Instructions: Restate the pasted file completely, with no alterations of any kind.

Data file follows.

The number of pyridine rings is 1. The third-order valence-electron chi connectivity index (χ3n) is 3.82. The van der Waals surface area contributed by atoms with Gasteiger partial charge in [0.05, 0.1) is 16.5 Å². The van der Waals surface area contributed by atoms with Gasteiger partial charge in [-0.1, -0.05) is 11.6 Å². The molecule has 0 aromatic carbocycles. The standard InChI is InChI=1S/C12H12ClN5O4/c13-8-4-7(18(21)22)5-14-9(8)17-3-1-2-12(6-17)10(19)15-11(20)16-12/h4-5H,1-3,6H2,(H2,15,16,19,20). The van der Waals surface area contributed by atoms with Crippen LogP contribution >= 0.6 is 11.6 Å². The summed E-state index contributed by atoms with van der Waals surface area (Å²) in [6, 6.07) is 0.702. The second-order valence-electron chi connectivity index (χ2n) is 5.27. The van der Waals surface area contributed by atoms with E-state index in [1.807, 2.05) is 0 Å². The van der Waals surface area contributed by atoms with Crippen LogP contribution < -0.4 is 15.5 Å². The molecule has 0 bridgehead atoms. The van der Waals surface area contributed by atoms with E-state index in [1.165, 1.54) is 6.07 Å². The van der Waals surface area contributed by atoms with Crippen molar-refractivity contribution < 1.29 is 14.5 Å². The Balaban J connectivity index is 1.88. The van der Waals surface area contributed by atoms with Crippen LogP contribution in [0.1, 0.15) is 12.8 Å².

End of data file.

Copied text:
The number of pyridine rings is 1. The third-order valence-electron chi connectivity index (χ3n) is 3.82. The van der Waals surface area contributed by atoms with Gasteiger partial charge in [0.05, 0.1) is 16.5 Å². The van der Waals surface area contributed by atoms with Gasteiger partial charge in [-0.1, -0.05) is 11.6 Å². The molecule has 0 aromatic carbocycles. The standard InChI is InChI=1S/C12H12ClN5O4/c13-8-4-7(18(21)22)5-14-9(8)17-3-1-2-12(6-17)10(19)15-11(20)16-12/h4-5H,1-3,6H2,(H2,15,16,19,20). The van der Waals surface area contributed by atoms with Crippen LogP contribution >= 0.6 is 11.6 Å². The summed E-state index contributed by atoms with van der Waals surface area (Å²) in [6, 6.07) is 0.702. The second-order valence-electron chi connectivity index (χ2n) is 5.27. The van der Waals surface area contributed by atoms with E-state index in [1.807, 2.05) is 0 Å². The van der Waals surface area contributed by atoms with Crippen LogP contribution < -0.4 is 15.5 Å². The molecule has 0 bridgehead atoms. The van der Waals surface area contributed by atoms with E-state index in [1.165, 1.54) is 6.07 Å². The van der Waals surface area contributed by atoms with Crippen molar-refractivity contribution < 1.29 is 14.5 Å². The Balaban J connectivity index is 1.88. The van der Waals surface area contributed by atoms with Crippen LogP contribution in [0.1, 0.15) is 12.8 Å².